Wednesday, December 2, 2009

Hobology: Why use a bindle?

Q: Hobos* are often depicted carrying a bindle. What's so great about tying a bundle to a stick instead of just slinging it over your shoulder?
*or hoboes, if you prefer - the romanticized Depression-era rail-riding tramps who have a fun ol' time bein' homeless! Substitute "swagman" if you're Australian (also "tucker bag" for "bindle" and "jumbuck" for - wait, is that even a thing?).

A new challenger approaches

A: What's not to like? It appears that the hobo, nature's physicist, uses something we no-bos call a "lever" to make his beans, bedroll, and other hobo paraphernalia easier to carry. If he uses the bindle as pictured, though, with half of the stick behind his shoulder and half in front, it won't provide any mechanical advantage - he'll use no less force than he would carrying the bag in his hand. In that case, all the bindle will do is shift the direction of the required force. A sack would do pretty much the same thing.

But! If that hobo moved the bindle so that the stick stuck out farther in front of the hobo's shoulder than behind it, then . . . well, let's look at the bindle as a lever with the hobo's shoulder as the fulcrum.

Just because it was drawn in Paint doesn't mean it's not scientific.

We've got the weight of the polka-dotted kerchief bundle, W, on the left. There's the force of the hobo's be-fingerless-gloved hand pulling the end of the stick down, FH. In the middle, there's the hobo's shoulder holding the whole thing up with force FS. Somewhere in there, we should probably include the weight of the stick, but ehhhh, whatever. We'll call the distance between the bundle and the shoulder X1 and the distance between the shoulder and the hand X2. So, say that the weight is 20 pounds and that X1 is 1/4th the distance that X2 is. Then . . .

Skip this part if you hate math and/or science!
There are two principles at work here: conservation of linear momentum and conservation of angular momentum. This bindle 'n' shoulder setup is static, so we only need a couple equations to balance forces and torques. Don't worry too much about forces and torques being vectors - the forces are all straight up or straight down, and the distance ratios are set up so that the problem's the same whether we calculate distances normal to the forces or just use the distances measured straight along the bindle stick.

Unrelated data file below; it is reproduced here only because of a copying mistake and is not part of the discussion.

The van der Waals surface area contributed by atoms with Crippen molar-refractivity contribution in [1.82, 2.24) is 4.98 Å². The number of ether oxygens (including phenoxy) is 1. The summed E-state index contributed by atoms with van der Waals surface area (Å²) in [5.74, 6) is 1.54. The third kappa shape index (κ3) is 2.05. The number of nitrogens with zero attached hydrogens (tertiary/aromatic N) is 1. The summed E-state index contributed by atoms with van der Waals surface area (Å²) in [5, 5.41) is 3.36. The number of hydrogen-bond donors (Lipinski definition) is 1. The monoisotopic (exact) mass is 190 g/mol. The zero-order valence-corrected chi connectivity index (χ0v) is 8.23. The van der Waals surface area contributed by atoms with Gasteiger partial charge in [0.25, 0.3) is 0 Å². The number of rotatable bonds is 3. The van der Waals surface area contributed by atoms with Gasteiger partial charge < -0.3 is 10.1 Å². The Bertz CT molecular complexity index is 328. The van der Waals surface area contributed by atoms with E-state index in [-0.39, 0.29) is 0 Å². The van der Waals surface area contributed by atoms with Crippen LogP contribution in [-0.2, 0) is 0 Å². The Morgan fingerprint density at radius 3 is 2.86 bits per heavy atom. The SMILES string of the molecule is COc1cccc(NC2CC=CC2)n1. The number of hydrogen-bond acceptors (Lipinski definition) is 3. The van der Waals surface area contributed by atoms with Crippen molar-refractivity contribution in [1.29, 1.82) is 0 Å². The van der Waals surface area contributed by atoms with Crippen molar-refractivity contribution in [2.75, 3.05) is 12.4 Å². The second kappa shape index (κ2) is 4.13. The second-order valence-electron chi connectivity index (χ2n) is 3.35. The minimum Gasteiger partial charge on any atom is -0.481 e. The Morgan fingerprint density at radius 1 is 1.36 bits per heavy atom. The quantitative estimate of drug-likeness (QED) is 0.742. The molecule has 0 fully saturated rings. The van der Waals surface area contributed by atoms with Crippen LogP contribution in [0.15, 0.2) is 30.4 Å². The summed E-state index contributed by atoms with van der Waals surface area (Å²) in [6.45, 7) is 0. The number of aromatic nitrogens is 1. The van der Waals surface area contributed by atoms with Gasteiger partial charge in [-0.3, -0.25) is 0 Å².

Now, let's substitute in the knowns: W=20 lbs and X1=.25*X2
.25*X2*(20 lbs)=X2*FH
which simplifies to
FH=.25*(20 lbs)=5 lbs
Now, back to the first equation:
FS=W+FH=20 lbs + lbs = 25 lbs.

. . . the hobo will only have to push down with 5 pounds of force to carry that weight. Not bad! And there will be 25 pounds of force on his shoulder. And if X1 is even smaller compared to X2, then less force will be required to hold the bindle, and less force will be applied to the hobo's shoulder (it'll never be less than the weight of the bundle, though). How does that compare to a sack? Go-go-gadget-free-body-diagram!

This is . . . this is a diagram, really.

Yep, a hoisted sack is more or less a rope and single pulley supporting a load. This diagram represents the sack as a rope tied to a crate of beans, the traditional food of the hobo people, with the hobo's shoulder acting as a pulley. The bean-crate has three forces acting on it: the tension in the rope, which is the same as the pulling force of the hobo's hand, Fh; the force of the hobo's stooped-over back supporting the crate (in a direction perpendicular to the back), Fb; and the weight of the crate itself, W. θ1 is the angle that the hobo's back is away from vertical - the degree of stoop. So, say that the weight carried is 20 lbs. In the simplest (and least possible) case, where the hobo's back carries none of the load, the sack is equivalent to the ridiculously misused bindle pictured at the beginning - the hobo needs to exert 20 lbs of force to carry it, and 40 lbs of force is plunked down right on his shoulder. But if the hobo stoops over by 30 degrees . . .

More skippable math/science! Another static problem involving conservation of linear momentum. Let's simplify the problem by writing the forces as combinations of two perpendicular components, instead of as vectors. And let's make those components parallel and perpendicular to the hobo's back, so that Fh and Fb don't have to be split up. W will be split into Wy, the component of the beans' weight parallel to the hobo's back, and Wx, the perpendicular component.
Fb=Wx=W*sinθ1=(20 lbs)*sin(30 degrees)=10 lbs
Fh=Wy=W*cosθ1=(20 lbs)*cos(30 degrees)=17ish lbs

. . . the hobo will pull on the rope - er, sack - with about 17 pounds of force, and a load of 10 pounds will rest on his back. The force on his shoulders will vary depending on how he holds the sack (don't make me draw another diagram), but won't exceed twice the tension in the rope plus the . . . you know what, let's not do more math here. Let's say it'll probably be around 17 pounds of force, but it could be more like 32 pounds. Change the angle to 45 degrees, and the hobo will have about 14 pounds of force on his hand and on his back. And less force on his shoulders, probably. You could calculate for greater angles, but those would be ridiculous, super-Grinchian levels of hunch.

That's about 45 degrees, there. Don't try this at home.

But the slight reductions in force on the hobo's hand and shoulder come because of an increased load on a stooped-over hobo spine. It's OSHA's worst nightmare**.
**Or would be, if OSHA thought that back problems from hoboing or bean-toting were occupational hazards. As it is, OSHA has no idea of the solution to these problems.

So, yes! Bindles are great! Use one! Or go nuts and use one of those yoke-like things with a load on each side so that you don't have to apply any force at all with your hands.